Q&A with entrepreneur Jessica Chivers on work/life balance
- Posted on April 24, 2015
Balancing motherhood or other caregiving roles with a professional career can sometimes feel like a juggling act. We asked Jessica Chivers, UK-based coaching psychologist and author, for her perspective on the topic.
What is the single most important thing you do to achieve work/life balance?
Jessica:I detest the phrase work-life balance as it suggests work is something separate rather than integral to a rich, gratifying life. I encourage women to think about setting work boundaries, intuition and to appreciatively inquire as to what it takes for them to be at their best.
One thing I do about 90% of the time is draw up a list of professional, domestic and personal priorities for the week ahead, on a Sunday night. This gives me focus, allows me to spot where help needs drafting in and ensures I'm not overwhelming myself professionally and it includes things like go for a run X1 X2 X3, which reminds me self-care is as important as everything else. I also draw the line for work activities at 9pm.
What is the best career advice you have been given? What impact did it have on your career?
Jessica: When I was nearing 30 and had already been working for myself for five years, a wise older friend told me 'you don't have to get it right, you just have to get it going.' That was enough to get me writing my book Mothers Work! How to Get a Grip on Guilt and Make a Smooth Return to Work(Hay House, 2011) which was the platform for starting my second business, The Talent Keeper Specialists in 2012. It's such a liberating idea isn't it? Just do something, get it moving and refine it as you go – nothing needs to be perfect.
What is your company doing that you think is working to attract, retain and promote women professionals?
Jessica:The Talent Keeper Specialists works to support our clients to do those things. We educate employers about the importance of well-managed maternity transitions – a key time for loss of great women – and provide comeback coaching to returners and produce guides and other support materials to line managers. Our work is about shaping cultures more broadly too – take a look at http://www.talentkeepers.co.uk.
Additionally, we run free maternity and career comeback workshops (for people who've taken longer out of their career than just a maternity leave) to help people re-ignite feelings of competence and confidence.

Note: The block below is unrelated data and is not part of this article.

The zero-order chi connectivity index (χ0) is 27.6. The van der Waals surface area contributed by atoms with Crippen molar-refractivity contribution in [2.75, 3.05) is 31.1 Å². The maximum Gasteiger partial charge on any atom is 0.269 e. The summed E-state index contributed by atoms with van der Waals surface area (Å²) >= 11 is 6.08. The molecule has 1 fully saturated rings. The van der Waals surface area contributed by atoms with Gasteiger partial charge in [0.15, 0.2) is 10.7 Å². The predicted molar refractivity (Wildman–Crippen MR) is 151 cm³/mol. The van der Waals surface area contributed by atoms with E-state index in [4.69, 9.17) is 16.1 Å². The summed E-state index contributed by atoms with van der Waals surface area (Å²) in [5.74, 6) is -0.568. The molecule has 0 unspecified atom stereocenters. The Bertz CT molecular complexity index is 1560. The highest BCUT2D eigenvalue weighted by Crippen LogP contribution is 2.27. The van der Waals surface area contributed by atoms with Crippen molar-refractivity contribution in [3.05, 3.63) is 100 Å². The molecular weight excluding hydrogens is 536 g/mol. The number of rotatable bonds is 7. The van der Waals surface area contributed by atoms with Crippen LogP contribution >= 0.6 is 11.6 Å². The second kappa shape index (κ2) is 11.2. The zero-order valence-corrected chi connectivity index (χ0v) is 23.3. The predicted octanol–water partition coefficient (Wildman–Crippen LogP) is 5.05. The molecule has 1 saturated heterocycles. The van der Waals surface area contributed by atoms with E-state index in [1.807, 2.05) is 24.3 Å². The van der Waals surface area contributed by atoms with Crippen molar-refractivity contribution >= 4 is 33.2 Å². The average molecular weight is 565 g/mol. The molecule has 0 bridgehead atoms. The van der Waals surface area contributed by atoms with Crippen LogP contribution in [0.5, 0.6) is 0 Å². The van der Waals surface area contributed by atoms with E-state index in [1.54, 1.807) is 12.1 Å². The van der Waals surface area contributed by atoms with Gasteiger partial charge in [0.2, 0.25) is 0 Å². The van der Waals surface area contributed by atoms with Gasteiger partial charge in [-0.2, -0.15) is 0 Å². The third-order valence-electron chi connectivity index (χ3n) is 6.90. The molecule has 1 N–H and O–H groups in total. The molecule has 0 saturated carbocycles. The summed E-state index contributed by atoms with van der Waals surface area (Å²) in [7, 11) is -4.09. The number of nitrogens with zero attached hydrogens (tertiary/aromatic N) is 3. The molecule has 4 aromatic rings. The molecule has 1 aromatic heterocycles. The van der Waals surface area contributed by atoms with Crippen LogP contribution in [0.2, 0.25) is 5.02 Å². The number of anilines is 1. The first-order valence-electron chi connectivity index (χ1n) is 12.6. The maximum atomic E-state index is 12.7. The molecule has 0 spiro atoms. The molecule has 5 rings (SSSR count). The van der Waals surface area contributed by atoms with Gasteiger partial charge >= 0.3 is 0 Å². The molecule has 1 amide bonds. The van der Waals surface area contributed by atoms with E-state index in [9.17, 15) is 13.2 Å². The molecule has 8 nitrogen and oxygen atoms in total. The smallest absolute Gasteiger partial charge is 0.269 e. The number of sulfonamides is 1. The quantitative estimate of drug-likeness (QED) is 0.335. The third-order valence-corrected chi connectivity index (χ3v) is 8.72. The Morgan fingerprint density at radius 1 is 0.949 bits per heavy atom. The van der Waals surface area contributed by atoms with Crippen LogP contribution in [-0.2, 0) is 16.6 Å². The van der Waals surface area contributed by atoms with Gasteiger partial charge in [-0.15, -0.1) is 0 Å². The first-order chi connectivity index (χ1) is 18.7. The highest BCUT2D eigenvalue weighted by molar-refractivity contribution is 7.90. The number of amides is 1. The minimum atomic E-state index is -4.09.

Thinking about life inside the business, we all work flexibly and that's very helpful to colleagues in many ways. It's not just parents of young children who want that.
All around us we interact with and use many devices and technologies to communicate with our coworkers and teams. From your perspective has this helped women balance work and home life or has it hurt – and why?
Jessica: It's hurt and helped. There's scope for technology to be more of the latter and less of the former if we agree ground rules with our team mates about how we're going to use technology. For example, agreeing that we won't send each other e-mails after 9pm or before 6am (because doing so is at risk of sending an implicit message 'I'd like you to respond to this' or 'I'm working now, it's reasonable to expect that you are too') is really important. We've got to have time where we disconnect without feeling guilty or wondering whether somebody is expecting something of us.
What's really great about technology is how liberating it can be yet I'm constantly disheartened by the number of people who are operating in 'bums on seats' cultures who don't feel this way. We've got the potential to work anywhere, which means greater scope for combining all the important strands of our lives in new and convenient ways but many of us aren't. This has to change, otherwise what's the point of much of it?